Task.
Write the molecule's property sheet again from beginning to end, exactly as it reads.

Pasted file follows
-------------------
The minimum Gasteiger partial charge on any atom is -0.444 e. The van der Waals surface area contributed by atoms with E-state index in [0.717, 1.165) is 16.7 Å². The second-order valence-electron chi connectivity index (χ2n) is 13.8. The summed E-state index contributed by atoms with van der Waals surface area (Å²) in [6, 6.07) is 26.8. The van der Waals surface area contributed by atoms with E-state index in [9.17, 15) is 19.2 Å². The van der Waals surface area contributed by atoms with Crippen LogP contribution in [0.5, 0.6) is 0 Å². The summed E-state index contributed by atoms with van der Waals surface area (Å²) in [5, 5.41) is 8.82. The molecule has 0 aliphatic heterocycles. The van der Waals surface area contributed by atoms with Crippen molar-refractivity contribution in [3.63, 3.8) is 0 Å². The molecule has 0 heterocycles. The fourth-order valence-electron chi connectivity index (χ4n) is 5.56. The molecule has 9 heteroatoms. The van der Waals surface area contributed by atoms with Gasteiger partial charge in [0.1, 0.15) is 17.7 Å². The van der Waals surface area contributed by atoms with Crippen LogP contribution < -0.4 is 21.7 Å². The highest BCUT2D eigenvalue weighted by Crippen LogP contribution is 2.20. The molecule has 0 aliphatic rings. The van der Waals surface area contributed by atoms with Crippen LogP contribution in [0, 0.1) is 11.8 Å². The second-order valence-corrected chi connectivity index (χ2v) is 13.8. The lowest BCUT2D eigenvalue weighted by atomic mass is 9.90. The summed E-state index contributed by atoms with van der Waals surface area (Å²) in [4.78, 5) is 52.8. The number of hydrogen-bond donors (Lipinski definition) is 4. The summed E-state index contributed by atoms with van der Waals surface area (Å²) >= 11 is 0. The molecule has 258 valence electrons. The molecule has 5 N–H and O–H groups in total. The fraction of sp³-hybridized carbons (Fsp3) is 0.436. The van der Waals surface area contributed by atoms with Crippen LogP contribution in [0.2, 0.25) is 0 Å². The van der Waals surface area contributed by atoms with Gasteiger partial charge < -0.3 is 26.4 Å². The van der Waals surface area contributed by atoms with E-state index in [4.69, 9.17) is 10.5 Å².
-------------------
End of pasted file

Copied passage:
The minimum Gasteiger partial charge on any atom is -0.444 e. The van der Waals surface area contributed by atoms with E-state index in [0.717, 1.165) is 16.7 Å². The second-order valence-electron chi connectivity index (χ2n) is 13.8. The summed E-state index contributed by atoms with van der Waals surface area (Å²) in [6, 6.07) is 26.8. The van der Waals surface area contributed by atoms with E-state index in [9.17, 15) is 19.2 Å². The van der Waals surface area contributed by atoms with Crippen LogP contribution in [0.5, 0.6) is 0 Å². The summed E-state index contributed by atoms with van der Waals surface area (Å²) in [5, 5.41) is 8.82. The molecule has 0 aliphatic heterocycles. The van der Waals surface area contributed by atoms with Crippen molar-refractivity contribution in [3.63, 3.8) is 0 Å². The molecule has 0 heterocycles. The fourth-order valence-electron chi connectivity index (χ4n) is 5.56. The molecule has 9 heteroatoms. The van der Waals surface area contributed by atoms with Gasteiger partial charge in [0.1, 0.15) is 17.7 Å². The van der Waals surface area contributed by atoms with Crippen LogP contribution < -0.4 is 21.7 Å². The highest BCUT2D eigenvalue weighted by Crippen LogP contribution is 2.20. The molecule has 0 aliphatic rings. The van der Waals surface area contributed by atoms with Crippen LogP contribution in [0, 0.1) is 11.8 Å². The second-order valence-corrected chi connectivity index (χ2v) is 13.8. The lowest BCUT2D eigenvalue weighted by atomic mass is 9.90. The summed E-state index contributed by atoms with van der Waals surface area (Å²) in [4.78, 5) is 52.8. The number of hydrogen-bond donors (Lipinski definition) is 4. The summed E-state index contributed by atoms with van der Waals surface area (Å²) >= 11 is 0. The molecule has 258 valence electrons. The molecule has 5 N–H and O–H groups in total. The fraction of sp³-hybridized carbons (Fsp3) is 0.436. The van der Waals surface area contributed by atoms with Crippen LogP contribution in [0.2, 0.25) is 0 Å². The van der Waals surface area contributed by atoms with Gasteiger partial charge < -0.3 is 26.4 Å². The van der Waals surface area contributed by atoms with E-state index in [4.69, 9.17) is 10.5 Å².